Now that the heavy fighting in Beirut is over and the PLO has been shipped off to live in assorted nations, I am left with one lingering image of this war. No, for once, it's not an image I saw on television. It's an image I saw of television.

In my lifetime, I've watched a lot of wars in prime time. Usually there are

good guys and bad guys. Usually, those wars are resolved before the commercial.

But in the news, it's different. In the news, wars go on and on. In the news, we see less glory and more gore. In the news, the sides are not divided into good guys and bad guys, but aggressors and victims.

It was true in Vietnam, it was true in Iran and Iraq, Afghanistan and El Salvador, and now in Lebanon. We beam home the pictures of the wounded, the innocent bystanders, the casualties. And the war lovers don't like that.

Ever since Vietnam, we've heard complaints that television news was somehow biased. There were angry accusations that the nightly news fomented the protest movement in the '70s. Now we hear that the camera, simply by filming the uprooted of Beirut, the refuse of war, made a statement against the Israeli artillery.

There were suggestions that it wasn't quite cricket to offer up "features" on the effects of the war on a family, a street, a building, a neighborhood. I even heard that there was something unfair about "human interest" stories on the wounded of the militarized zone, stories giving them names and faces and titles: aunt, son, father.

Well, I agree that television is biased. To the degree that TV does its job well, tells us the facts of life in a conflict, it is intrinsically anti-war.

It's anti-war because the average person sitting in the living room responds to another human being. However immunized by years of war movies, we know, as Eliot said in "E.T.": "This is reality." War may be impersonal. But introduce us to a single person, tell us what she thinks, tell us what he feels, tell us what happened to his or her life -- and we will care. It is our saving grace.

In our war-sophisticated world, we have learned that before we can kill people, we have to dehumanize them. They are no longer human beings but gooks or kikes or animals. The Japanese who experimented on human guinea pigs in World War II called them "maruta": logs of wood.

It is even easier when we lob missiles from an invisible distance or drop bombs from 15,000 feet at "targets." It's more like an Atari game than a murder. Conversely, the more we humanize people, the more we personalize war, the harder it is to commit.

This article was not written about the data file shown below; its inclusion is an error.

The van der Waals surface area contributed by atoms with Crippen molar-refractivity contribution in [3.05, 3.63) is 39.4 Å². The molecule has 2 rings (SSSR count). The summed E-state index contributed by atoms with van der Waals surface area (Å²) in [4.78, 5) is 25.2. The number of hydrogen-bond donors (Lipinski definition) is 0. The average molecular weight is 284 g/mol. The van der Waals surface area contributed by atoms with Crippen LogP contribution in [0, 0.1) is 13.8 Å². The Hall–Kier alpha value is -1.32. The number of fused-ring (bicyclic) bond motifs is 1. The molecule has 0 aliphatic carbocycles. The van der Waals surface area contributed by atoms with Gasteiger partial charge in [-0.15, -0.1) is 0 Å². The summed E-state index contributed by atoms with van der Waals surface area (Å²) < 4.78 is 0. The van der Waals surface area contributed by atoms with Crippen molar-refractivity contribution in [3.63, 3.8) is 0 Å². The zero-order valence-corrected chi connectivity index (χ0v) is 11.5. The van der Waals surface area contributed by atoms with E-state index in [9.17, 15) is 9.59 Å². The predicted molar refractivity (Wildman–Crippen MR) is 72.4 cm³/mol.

Our ability to make war impersonal is scariest when we think of nuclear war games. Some years ago, Roger Fisher, a Harvard Law School professor, made a radical proposal for bringing nuclear war home to the man who could actually wage it. We would implant the code needed to fire the first missiles in a capsule near the heart of a volunteer. The president would have to kill one human being before he could kill millions.

"I made the suggestion," says Fisher now, "to demonstrate the difference between the abstract question of saying that I am prepared to kill 20 million people in the defense of freedom and the personal human question saying I am prepared to kill somebody I know, in order to do this.

"There's a difference between saying, we'll exercise Plan A, Option 6B and saying, 'Uh, George, I'm afraid I have to kill you in order to exercise the nuclear option. Shall we do it right here on the White House carpet or in the bathroom?' It brings home what it's about."

In conventional warfare, television does the same sort of thing. It brings home what war is all about: killing, wounding, destroying. It doesn't film ideals, but realities. TV isn't in the war room or the computer room, but the hospital room.

This is not unabashed praise of TV. There are enormous risks in slanted war coverage. It's easy to make yesterday's villain into today's victim. It's easy to portray self-defense as aggression, and be manipulated into sympathy for terrorists.

But if we can't solve problems by confrontations that are resolved before the commercial, if war usually produces victims, not answers, then we have to see this in human terms and witness the personal edge of devastation.

There are people who worry that humanizing war will undermine our resolve to wage it. I say, that is our greatest hope.